The First Precept counsels that one should abstain from taking life. There are any number of invasive species around the world, and one method for eradicating them could include killing them. Optimally there would be other options. In some areas fishers, chefs, and home cooks have been encouraged to make food out of invasive fish (which by necessity includes killing them, but does provide nourishment). Wildlife managers have also devised methods for sterilizing invasive species. However, in many other instances options such as relocating invasive species or inhibiting their reproduction are limited. This evening I was watching a program on the cane toad problem in Australia. From what I understand, the geographic spread of cane toads has made it extremely difficult to contain them. Perhaps this forum’s practitioners of the Dhamma in Australia have some thoughts on this matter.
Which begs the question, “Which is the most invasive species on the planet?”
Is it wrong speech to think/say “if it must be done, leave it to the non-Buddhists”?
Also note This thread on handling pests may be of help.
I live in Australia. I have reflected on this point for a while. I start from the firm faith point that what Lord Buddha taught is perfect and “admirable in the beginning, admirable in the middle, admirable in the end”. The only killing the Teacher allows is anger and the other kleshas Nothing else can be killed. In all Pali cannon, killing has severe consequences for whom, not only decide to do so but even entertain such thought. There is no ethical killing, other than by an innocent accident.
The first step is to understand that “invasive species” as concept is a fabrication of the mind. There are no ontological “invasive species” but just sentient living beings. The other important point is: to correct a mistake in the past (introducing the invasive species in the wrong environment) with an wrong action in the present can only create bad kamma in the future.
The final point is: the idea of conservation is, as many other concepts rooted in ignorance and delusion. Albeit we should now do all our best to respect nature and to keep our planet healthy, we cannot “conserve” anything because everything is impermanent, continually changing, therefore uncertain.
It means that even the attempted to remove the “invasive” species by a violent act may have uncertain and unpredictable consequences in the future.
The ignorance behind the practice of “eradicating invasive species” is rooted in human conceit, the actual same one that in history of humanity brought some group of people to see as “invasive species” to be eradicated other humans, as indeed had happened with the Holocaust and other more recent genocides.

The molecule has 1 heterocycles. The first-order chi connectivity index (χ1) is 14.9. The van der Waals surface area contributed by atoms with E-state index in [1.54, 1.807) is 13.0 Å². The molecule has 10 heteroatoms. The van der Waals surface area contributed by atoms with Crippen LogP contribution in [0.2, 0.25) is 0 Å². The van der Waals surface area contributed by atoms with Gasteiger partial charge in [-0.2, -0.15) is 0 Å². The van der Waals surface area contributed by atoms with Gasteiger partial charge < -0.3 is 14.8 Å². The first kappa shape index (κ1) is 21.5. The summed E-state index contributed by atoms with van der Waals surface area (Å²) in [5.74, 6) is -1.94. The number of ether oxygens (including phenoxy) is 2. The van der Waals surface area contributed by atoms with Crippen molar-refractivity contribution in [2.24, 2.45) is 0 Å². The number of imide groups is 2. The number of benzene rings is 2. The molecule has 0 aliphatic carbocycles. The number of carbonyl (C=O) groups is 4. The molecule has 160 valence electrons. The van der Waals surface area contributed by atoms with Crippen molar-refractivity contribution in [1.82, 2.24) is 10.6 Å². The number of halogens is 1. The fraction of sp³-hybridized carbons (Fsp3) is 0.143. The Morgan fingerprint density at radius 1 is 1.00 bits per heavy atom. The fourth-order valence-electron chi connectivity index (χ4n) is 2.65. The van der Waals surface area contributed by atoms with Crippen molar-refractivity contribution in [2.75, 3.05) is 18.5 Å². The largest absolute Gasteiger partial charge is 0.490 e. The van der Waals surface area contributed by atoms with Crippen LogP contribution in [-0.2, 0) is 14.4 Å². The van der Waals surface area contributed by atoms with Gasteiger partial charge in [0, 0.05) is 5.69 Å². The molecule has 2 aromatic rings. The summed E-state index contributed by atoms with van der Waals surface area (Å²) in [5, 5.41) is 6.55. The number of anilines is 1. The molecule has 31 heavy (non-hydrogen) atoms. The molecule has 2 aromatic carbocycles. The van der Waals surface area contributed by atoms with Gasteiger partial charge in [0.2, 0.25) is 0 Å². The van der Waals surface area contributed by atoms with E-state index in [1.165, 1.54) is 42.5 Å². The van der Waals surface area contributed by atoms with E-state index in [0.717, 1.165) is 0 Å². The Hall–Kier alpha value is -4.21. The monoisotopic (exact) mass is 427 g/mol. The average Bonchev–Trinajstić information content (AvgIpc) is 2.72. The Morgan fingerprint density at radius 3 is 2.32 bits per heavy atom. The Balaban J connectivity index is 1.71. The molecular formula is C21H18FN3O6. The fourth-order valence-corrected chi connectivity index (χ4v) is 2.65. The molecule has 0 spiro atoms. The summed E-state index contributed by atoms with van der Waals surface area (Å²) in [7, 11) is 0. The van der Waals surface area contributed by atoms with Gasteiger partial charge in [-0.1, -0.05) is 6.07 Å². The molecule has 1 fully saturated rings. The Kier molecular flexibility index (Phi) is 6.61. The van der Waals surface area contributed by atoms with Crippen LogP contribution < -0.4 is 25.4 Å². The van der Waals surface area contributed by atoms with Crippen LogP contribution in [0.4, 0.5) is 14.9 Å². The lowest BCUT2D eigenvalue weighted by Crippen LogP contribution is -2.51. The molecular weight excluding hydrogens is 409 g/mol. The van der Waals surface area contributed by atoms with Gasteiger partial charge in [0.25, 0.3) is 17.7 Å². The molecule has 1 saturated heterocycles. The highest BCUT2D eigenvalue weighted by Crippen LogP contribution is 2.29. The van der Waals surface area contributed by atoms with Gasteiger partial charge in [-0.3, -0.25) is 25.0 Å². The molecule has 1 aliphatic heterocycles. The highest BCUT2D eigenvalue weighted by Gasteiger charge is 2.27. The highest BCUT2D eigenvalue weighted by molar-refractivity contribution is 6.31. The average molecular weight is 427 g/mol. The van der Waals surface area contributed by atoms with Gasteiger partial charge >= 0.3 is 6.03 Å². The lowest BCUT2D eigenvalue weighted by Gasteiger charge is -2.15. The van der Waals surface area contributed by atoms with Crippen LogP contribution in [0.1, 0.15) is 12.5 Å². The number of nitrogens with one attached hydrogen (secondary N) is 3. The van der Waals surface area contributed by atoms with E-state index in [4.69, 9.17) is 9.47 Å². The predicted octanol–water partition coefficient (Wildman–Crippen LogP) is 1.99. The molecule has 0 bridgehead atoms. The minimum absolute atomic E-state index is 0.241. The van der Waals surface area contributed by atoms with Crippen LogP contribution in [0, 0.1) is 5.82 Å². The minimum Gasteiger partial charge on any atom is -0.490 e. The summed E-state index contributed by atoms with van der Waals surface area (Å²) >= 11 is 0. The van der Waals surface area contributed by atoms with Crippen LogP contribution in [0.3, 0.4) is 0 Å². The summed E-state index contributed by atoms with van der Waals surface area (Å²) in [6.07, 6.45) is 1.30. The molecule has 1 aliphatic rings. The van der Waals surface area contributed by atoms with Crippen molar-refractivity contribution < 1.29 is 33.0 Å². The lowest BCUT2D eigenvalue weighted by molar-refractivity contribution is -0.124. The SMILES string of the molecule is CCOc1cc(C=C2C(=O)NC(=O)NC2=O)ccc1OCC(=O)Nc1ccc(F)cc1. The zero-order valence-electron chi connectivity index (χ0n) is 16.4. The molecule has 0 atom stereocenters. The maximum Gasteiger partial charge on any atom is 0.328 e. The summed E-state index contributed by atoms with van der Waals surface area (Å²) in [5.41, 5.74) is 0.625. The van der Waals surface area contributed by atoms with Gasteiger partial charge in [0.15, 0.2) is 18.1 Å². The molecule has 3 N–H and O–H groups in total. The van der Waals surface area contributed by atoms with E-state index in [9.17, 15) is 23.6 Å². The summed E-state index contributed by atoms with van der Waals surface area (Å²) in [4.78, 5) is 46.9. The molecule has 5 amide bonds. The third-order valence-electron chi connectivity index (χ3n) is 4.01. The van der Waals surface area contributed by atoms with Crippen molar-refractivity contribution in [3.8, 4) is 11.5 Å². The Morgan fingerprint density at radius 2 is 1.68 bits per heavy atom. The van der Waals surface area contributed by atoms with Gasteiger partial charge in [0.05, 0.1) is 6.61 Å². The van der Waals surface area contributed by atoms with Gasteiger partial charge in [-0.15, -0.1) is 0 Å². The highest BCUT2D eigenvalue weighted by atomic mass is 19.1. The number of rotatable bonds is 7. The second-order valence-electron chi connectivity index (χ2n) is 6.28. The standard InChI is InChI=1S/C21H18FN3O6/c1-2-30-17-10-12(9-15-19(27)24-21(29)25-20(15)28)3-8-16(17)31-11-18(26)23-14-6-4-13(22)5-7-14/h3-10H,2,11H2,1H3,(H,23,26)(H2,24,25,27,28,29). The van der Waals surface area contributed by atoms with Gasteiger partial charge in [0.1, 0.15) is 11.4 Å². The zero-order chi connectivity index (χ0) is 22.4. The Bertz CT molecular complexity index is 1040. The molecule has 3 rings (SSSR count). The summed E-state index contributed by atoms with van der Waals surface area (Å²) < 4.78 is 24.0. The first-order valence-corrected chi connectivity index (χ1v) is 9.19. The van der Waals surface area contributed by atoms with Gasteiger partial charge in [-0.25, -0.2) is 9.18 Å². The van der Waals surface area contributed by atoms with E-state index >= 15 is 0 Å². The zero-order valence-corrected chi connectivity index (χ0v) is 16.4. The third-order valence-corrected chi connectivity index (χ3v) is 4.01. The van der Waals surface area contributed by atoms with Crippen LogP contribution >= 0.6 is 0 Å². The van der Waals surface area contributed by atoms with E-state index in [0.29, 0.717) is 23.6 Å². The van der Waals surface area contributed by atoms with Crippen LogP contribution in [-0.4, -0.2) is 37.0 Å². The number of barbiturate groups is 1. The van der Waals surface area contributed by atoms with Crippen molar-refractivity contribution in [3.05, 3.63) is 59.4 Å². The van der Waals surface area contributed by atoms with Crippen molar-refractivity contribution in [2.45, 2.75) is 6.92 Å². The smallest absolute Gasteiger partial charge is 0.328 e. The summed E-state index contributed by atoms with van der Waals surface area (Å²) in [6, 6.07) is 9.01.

In my opinion, for those “invasive” creatures solutions have to to be found within the practice of the brahma viharas and the acceptance that we humans cannot control even the hairs of our heads, and therefore we ought to stop playing god with nature.
This topic has been in my thoughts a lot lately. Seemingly simple issues that involve the first precept move me into ethical rabbit holes. Particularly when taking the first step of defining the first precept itself. Is it to not willfully:
Kill living creatures
Kill sentient beings
Harm living creatures
Harm sentient beings
Which is the best way to regard the first precept? Obviously to me, intention and having no ill will are major factors, but action is part and parcel.
If I have rats in my attic and I trap them in a humane trap and relocate them, will they die because they are away from their established territory and nest? Are there babies in the nest who will die because the food provider is gone? If I do nothing and they chew the insulation off and an electrical fire ensues, many beings will die from the fire and rebuilding of the house.
I could kill them by setting a trap or get an agent to do the killing for me, be it a pest control company or a cat.
Are invasive species merely following their nature to survive, much like a lion kills prey for food? Are they stuck in the animal realm from continuously making bad kamma?
If an animal is killing a humans by just living their nature, who should die?
If an animal is trying to kill a human, who should die?
If a mother protects her child from a dog attack by killing the dog, what is the kamma?
These are tough ethical issues to face when following the precept. I apologize if I went off course at all from the OP.
It’s also important to note that intention is really most crucial. If you drive a vehicle you frequently participate in an insect massacre…are you going to not drive? You could live on the strictest vegan diet and still when your vegetables are harvested, living things die. These questions are exactly what somebody else said “a rabbit hole.”
I once had bees occupying a block in the foundation of my house. They were getting into my house through the other side of the block that happened to have a small gap in the mortar. So I plugged up the hole. I didn’t think too much about it.
PS forgot to add…they are training rules they are not commandments. I think the Western romantic notions and bias to think of other religious or philosophical systems through the lens of Christianity brings up these question too frequently. We do the best we can, and if we mess up, we try to do better, that is all.